From the end of World War II until the 1990s, California possessed a magnetism unique among the 50 states. It was — according to a mythology that was probably overwrought even in those halcyon days — an American Eden, a place where ambition and unfettered imagination combined to make even the most exotic dreams seem feasible.
One of the reasons that image was so enduring was that the state consistently delivered on the outsized expectations. It came to be the center of American entertainment, with “Hollywood” becoming a metonym for the entire industry. It fostered the digital revolution that would eventually flower in Silicon Valley. It constructed one of the nation’s most extensive freeway systems, built a sophisticated infrastructure for delivering water, and developed one of the most impressive networks of universities in the country.
That California was synonymous with opportunity. It was a beacon to the middle class, a place where it was believed that you could author the future on your own terms.
The California that once beckoned residents from every corner of the nation has been demagnetized over the past quarter century. As an important 2012 Manhattan Institute study by Tom Gray and Robert Scardamalia noted, California led the nation in domestic out-migration in the 20-year period from 1990 to 2010, seeing an exodus of nearly 3.4 million residents that eliminated approximately 80 percent of the gains the state had made in domestic migration in the three decades prior. When those numbers are considered as a percentage of overall population, the Golden State stands alongside the nation’s biggest exporters of citizens: public-sector basket cases like New York, Michigan, Illinois, and New Jersey. In 2010, for the first time in the state’s history, California failed to gain any new seats in congressional redistricting.
Around the time this trend became widely acknowledged, a notion began to take hold that California’s regime of high taxes, oppressive regulation, and rampant litigation was scaring away the business class that brought firms and jobs to the state. There is plenty of truth to this criticism. For nearly a decade straight, CEO magazine has ranked California as the worst state in the nation in which to do business. From 1994 to 2008, California lost 124,000 more jobs to other places than it gained. And a Bloomberg analysis of Bureau of Labor Statistics data found that the Golden State saw its number of businesses drop by 5.2 percent in 2012 (a figure that includes both closures and relocations), easily outpacing every other state in the nation.
While the plight of the business sector is all too real, it tends to obscure the story of the migration numbers. An analysis conducted last year by the Hoover Institution’s Carson Bruno revealed that the group making up the largest share of the California diaspora is the middle class. These are not titans of industry looking to maximize profits in Texas or Florida; these are everyday citizens who’ve found themselves priced out of what was once called the California dream.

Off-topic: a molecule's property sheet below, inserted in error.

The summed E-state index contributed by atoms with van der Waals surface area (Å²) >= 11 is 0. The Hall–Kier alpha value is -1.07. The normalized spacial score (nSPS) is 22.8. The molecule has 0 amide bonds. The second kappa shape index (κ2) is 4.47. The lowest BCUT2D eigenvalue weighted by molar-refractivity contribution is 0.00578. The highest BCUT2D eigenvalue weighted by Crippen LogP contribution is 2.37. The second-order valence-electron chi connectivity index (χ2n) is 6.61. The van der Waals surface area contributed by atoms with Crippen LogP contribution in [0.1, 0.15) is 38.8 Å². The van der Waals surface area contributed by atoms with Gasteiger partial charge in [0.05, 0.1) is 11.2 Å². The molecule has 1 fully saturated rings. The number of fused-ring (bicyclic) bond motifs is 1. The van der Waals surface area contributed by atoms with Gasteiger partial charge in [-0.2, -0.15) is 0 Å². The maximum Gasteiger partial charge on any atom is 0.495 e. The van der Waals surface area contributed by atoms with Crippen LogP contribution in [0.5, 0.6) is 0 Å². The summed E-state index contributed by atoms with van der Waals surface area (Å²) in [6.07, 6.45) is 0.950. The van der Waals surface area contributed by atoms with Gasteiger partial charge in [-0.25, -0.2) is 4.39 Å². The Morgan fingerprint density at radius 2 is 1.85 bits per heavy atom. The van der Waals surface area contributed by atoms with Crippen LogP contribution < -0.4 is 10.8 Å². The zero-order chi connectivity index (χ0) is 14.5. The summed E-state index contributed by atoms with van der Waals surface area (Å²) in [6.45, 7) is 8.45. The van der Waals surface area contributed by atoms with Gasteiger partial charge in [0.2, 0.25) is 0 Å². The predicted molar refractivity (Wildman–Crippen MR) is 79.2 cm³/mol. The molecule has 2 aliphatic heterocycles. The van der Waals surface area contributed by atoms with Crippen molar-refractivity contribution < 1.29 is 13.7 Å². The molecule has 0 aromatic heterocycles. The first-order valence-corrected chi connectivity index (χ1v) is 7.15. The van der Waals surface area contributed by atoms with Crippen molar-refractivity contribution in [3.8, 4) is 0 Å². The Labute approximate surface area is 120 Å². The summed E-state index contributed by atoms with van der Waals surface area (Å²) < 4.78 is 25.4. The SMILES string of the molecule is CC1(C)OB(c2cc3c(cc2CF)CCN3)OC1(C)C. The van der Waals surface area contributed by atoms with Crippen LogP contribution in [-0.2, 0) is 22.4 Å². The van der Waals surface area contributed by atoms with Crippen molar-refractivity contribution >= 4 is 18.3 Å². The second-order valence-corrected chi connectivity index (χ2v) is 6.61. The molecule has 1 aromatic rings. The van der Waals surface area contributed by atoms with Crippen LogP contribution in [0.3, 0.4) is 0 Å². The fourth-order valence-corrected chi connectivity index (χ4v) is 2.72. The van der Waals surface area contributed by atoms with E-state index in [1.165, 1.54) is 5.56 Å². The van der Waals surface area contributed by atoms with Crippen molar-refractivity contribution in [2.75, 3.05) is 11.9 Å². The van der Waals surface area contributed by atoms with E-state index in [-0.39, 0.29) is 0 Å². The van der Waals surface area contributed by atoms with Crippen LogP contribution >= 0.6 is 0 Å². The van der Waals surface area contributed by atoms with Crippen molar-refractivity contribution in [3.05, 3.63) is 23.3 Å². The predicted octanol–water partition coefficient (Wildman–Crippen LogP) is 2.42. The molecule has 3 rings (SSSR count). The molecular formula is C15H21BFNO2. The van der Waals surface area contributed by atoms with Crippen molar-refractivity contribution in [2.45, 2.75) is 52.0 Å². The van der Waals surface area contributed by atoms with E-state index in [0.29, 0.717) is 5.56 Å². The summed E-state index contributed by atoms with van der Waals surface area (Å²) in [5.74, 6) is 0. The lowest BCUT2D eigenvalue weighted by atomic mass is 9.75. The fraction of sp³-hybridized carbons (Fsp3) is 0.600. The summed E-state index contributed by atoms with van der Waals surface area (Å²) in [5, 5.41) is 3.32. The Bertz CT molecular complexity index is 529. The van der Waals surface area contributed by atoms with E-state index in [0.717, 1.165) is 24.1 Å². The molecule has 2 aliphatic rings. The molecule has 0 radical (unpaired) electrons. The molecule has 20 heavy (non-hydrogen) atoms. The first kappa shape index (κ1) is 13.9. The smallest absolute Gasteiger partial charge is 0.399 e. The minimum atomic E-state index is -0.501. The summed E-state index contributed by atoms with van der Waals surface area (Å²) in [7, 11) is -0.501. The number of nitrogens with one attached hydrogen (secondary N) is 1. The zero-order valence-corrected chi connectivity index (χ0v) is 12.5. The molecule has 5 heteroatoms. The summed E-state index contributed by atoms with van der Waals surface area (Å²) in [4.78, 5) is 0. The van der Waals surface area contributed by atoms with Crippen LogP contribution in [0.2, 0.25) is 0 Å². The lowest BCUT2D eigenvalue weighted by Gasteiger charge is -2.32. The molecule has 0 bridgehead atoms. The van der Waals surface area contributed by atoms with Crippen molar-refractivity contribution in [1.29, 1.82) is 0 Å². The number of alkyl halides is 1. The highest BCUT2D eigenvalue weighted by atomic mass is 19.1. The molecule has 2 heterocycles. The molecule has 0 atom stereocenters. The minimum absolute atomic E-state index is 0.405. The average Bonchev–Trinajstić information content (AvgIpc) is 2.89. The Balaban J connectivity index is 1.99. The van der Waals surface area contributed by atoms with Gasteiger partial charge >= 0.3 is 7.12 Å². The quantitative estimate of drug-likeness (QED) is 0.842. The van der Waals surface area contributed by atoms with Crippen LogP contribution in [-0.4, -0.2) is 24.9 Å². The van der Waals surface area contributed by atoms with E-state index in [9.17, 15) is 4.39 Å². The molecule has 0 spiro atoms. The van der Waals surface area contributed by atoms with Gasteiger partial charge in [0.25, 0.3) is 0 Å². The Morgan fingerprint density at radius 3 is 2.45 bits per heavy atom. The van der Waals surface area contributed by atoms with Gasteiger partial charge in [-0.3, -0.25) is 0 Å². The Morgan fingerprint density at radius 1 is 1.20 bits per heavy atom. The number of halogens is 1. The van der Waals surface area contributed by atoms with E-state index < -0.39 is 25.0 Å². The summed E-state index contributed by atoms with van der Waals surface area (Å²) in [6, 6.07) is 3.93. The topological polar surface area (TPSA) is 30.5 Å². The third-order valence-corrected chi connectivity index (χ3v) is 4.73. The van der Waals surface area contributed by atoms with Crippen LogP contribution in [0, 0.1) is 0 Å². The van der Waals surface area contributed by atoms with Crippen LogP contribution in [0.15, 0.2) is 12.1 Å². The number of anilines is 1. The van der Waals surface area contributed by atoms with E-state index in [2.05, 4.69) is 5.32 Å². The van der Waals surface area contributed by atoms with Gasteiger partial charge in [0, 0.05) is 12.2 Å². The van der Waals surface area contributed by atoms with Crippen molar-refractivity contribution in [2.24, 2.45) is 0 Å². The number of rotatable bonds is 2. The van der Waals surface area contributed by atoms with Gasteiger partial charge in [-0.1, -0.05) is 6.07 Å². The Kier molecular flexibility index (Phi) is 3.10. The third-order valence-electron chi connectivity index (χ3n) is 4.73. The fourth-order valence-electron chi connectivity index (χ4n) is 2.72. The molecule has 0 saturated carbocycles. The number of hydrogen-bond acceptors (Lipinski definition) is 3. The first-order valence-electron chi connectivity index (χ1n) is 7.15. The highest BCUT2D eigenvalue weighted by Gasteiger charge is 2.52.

What accounts for the disproportionate impact on the middle class? In political terms, the explanation is rather simple: California is a state that owes its regnant liberalism to a political alliance between the super-rich and the super-poor.
While it’s fashionable to decry the state’s yawning wealth gap — the liberal Center on Budget and Policy Priorities ranked the Golden State as having had the third-worst income inequality in the nation from 2008 to 2010 — a What’s the Matter with Kansas?–style analysis, blaming the lower class for not voting in their own economic interests, can’t pass the laugh test in California.
In Los Angeles County — the state’s most populous — Democrats command majorities in tony precincts like Beverly Hills and Malibu as readily as in downtrodden areas like Inglewood and Compton. Barely one-fifth of L.A. County voters are registered Republicans. The situation is much the same in northern California. In Silicon Valley’s affluent Santa Clara County — the region’s largest — registered Democrats outnumber registered Republicans more than two to one. Yet Democrats also dominate in poor farming communities like Salinas and hotbeds of urban crime like Oakland.
It’s not that Republicans are entirely dead in California. Many of the state’s inland counties have the political disposition of red states, and Orange County stands defiantly as perhaps the last redoubt of conservatism on the Pacific. Their numbers, however, pale in comparison with those of the dominant coastal majority. While California may be famed for the cultural antagonisms between north and south, the political battle is largely east vs. west — those who bronze on the beaches against those who toil under the hot inland sun.